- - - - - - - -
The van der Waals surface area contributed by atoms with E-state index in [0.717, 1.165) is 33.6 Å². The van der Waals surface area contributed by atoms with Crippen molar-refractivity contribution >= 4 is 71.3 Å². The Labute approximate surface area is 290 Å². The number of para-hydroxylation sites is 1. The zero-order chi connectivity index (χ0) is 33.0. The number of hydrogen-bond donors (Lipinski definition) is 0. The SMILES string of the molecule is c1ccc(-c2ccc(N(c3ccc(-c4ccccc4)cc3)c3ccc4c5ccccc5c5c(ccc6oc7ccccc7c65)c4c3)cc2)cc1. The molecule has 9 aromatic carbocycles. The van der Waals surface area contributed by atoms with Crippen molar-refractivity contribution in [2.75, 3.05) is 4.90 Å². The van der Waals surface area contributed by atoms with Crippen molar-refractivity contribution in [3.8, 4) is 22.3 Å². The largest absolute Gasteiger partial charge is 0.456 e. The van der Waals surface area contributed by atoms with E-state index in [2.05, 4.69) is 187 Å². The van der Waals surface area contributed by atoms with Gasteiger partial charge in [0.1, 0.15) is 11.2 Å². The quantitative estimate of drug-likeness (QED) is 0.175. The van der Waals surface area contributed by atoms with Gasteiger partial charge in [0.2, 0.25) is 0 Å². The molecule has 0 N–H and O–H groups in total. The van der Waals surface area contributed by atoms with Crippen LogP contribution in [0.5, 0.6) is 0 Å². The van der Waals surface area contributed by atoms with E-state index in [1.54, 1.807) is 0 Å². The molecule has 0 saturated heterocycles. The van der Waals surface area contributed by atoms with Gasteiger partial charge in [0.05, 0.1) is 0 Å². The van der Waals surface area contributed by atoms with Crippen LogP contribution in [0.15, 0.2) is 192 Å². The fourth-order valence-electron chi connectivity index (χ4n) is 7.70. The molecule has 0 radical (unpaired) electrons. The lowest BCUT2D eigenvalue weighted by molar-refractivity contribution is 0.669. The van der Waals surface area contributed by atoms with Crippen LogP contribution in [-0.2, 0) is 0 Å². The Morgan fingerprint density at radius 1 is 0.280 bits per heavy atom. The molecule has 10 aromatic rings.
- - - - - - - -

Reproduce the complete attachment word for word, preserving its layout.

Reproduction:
The van der Waals surface area contributed by atoms with E-state index in [0.717, 1.165) is 33.6 Å². The van der Waals surface area contributed by atoms with Crippen molar-refractivity contribution >= 4 is 71.3 Å². The Labute approximate surface area is 290 Å². The number of para-hydroxylation sites is 1. The zero-order chi connectivity index (χ0) is 33.0. The number of hydrogen-bond donors (Lipinski definition) is 0. The SMILES string of the molecule is c1ccc(-c2ccc(N(c3ccc(-c4ccccc4)cc3)c3ccc4c5ccccc5c5c(ccc6oc7ccccc7c65)c4c3)cc2)cc1. The molecule has 9 aromatic carbocycles. The van der Waals surface area contributed by atoms with Crippen molar-refractivity contribution in [2.75, 3.05) is 4.90 Å². The van der Waals surface area contributed by atoms with Crippen molar-refractivity contribution in [3.8, 4) is 22.3 Å². The largest absolute Gasteiger partial charge is 0.456 e. The van der Waals surface area contributed by atoms with E-state index in [2.05, 4.69) is 187 Å². The van der Waals surface area contributed by atoms with Gasteiger partial charge in [0.1, 0.15) is 11.2 Å². The quantitative estimate of drug-likeness (QED) is 0.175. The van der Waals surface area contributed by atoms with Gasteiger partial charge in [0.2, 0.25) is 0 Å². The molecule has 0 N–H and O–H groups in total. The van der Waals surface area contributed by atoms with Crippen LogP contribution in [0.5, 0.6) is 0 Å². The van der Waals surface area contributed by atoms with E-state index in [1.54, 1.807) is 0 Å². The molecule has 0 saturated heterocycles. The van der Waals surface area contributed by atoms with Gasteiger partial charge in [0.05, 0.1) is 0 Å². The van der Waals surface area contributed by atoms with Crippen LogP contribution in [0.15, 0.2) is 192 Å². The fourth-order valence-electron chi connectivity index (χ4n) is 7.70. The molecule has 0 radical (unpaired) electrons. The lowest BCUT2D eigenvalue weighted by molar-refractivity contribution is 0.669. The van der Waals surface area contributed by atoms with Crippen LogP contribution in [-0.2, 0) is 0 Å². The Morgan fingerprint density at radius 1 is 0.280 bits per heavy atom. The molecule has 10 aromatic rings.